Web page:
Build, build, build, spend, spend, spend – some of the mantras we regularly hear from Government Ministers are linked very clearly to jobs, jobs, jobs.
Education, skills and lifelong learning are crucial for any economy and more so now as all countries seek to recover from the COVID-19 pandemic.
One of the core objective of the Scottish Funding Council is: ‘Ensuring colleges, universities and specialist institutions form part of a successful, world-leading, coherent and sustainable system of education that responds effectively to the future needs of learners and the skills needs of the economy and society, enhances our rich cultural life, and strengthens Scotland’s international connections.” Never has this statement been more important in Scotland’s recovery post COVID-19.
Like many businesses, colleges and universities are having to be flexible in their approach, pivoting and adapting their efforts to support many challenges the country is facing; potential unemployment, skills gaps; supporting priorities such as health and wellbeing and net zero – the influence of education and skills training is wide and varied. Colleges and universities can also help support businesses retain staff through supporting diversification and upskilling workforces.
The team at Interface help businesses find the right academics to solve challenges through accessing knowledge, research or skills. In these challenging times when employees are the major asset of any business, we are encouraging companies to avail of Workforce Innovation Vouchers. In partnership with a university or college, this funding supports ambitions to deliver innovation within a company’s workforce – from enhancing processes or practices to adopting new business models.
So what does this look like in practice?
One example is James Frew Ltd in Ayrshire, one of the largest privately-owned building services companies in Scotland. The Workforce Innovation Voucher gave the company the opportunity to collaborate with West College Scotland to develop a new company-wide innovative training planning process which included monitoring certification renewals and developing individual employee training plans.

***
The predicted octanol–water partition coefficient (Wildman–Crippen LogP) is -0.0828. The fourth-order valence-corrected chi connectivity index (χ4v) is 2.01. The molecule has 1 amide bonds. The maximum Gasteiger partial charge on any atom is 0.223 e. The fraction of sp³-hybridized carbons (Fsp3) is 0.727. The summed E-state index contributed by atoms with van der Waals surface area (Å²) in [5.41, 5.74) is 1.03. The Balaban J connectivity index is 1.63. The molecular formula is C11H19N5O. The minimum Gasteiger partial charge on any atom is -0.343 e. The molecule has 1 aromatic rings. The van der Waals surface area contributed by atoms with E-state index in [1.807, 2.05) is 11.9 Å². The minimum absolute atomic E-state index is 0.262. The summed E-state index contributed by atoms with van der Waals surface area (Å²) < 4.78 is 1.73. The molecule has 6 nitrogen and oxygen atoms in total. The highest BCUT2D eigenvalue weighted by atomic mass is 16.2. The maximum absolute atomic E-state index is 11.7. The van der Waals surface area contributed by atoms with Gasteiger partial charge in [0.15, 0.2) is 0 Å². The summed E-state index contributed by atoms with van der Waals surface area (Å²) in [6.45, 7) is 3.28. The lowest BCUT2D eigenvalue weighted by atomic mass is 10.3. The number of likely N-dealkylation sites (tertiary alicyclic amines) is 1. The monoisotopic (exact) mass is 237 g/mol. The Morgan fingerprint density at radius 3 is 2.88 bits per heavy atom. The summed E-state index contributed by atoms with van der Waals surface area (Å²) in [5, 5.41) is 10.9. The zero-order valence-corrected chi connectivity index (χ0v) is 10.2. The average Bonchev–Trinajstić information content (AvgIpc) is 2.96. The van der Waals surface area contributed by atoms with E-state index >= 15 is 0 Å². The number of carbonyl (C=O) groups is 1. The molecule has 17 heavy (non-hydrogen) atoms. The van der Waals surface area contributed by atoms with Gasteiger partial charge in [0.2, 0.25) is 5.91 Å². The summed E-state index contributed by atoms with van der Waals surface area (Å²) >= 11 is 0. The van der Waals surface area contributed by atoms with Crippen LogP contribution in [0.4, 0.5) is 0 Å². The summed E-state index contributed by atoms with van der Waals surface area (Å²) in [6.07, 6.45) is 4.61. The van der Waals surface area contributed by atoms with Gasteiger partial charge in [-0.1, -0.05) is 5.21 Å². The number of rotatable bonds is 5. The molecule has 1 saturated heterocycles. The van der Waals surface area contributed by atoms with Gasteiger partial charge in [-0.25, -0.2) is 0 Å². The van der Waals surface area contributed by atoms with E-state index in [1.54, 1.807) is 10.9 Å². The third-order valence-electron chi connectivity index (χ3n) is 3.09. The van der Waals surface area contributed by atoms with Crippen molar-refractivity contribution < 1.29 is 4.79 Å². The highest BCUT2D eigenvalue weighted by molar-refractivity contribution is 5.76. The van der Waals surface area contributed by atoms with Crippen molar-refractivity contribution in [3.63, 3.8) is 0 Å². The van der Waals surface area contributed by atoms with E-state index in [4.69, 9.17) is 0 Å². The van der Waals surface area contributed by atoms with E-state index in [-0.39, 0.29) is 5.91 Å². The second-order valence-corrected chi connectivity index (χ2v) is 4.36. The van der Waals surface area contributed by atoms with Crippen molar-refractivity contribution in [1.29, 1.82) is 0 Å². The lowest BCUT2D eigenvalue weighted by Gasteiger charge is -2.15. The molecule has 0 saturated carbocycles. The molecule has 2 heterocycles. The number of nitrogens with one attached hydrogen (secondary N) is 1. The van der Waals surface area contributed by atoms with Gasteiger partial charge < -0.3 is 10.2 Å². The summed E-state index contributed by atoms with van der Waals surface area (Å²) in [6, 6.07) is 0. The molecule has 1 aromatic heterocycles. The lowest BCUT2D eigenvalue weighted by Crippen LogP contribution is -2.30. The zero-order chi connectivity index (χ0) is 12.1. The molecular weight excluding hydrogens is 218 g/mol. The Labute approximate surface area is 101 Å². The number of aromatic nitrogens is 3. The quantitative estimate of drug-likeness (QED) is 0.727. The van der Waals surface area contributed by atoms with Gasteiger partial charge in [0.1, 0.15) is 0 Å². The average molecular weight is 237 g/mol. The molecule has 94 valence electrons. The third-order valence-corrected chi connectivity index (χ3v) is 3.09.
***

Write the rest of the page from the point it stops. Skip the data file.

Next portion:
In parallel to supporting individual companies through bespoke workforce innovation, colleges and universities across Scotland have opened their virtual doors to deliver new online courses targeted towards critical skills in demand from employers. Recent developments include:
- Forth Valley College’s new Digital Skills Transforming Care Course which will establish digital health and care as a learning priority for key workers, with the potential to reach 3,200 care at home staff who are currently employed across Forth Valley.
- Abertay University utilising Scottish Funding Council’s Upskilling Fund has developed four free credit-bearing courses to help individuals develop their digital marketing abilities, and support businesses. They are delivered online and include live teaching sessions.
- The Open University in Scotland and Partnership Action for Continuing Employment (PACE) are encouraging workers who are in furlough or face redundancy to apply for a new selection of fully funded modules to support skills development. The modules address specific skills gaps in Scotland – IT, business, maths and engineering, and support workers to reskill.
Retaining jobs, upskilling for new requirements, and educating the workforce of tomorrow needs collective and collaborative approaches from across universities, colleges, enterprise and skills agencies, and the private sector.
Through the administration of the Workforce Innovation Voucher, the Interface team are ready to help – please do get in touch if you wish to explore what might be possible.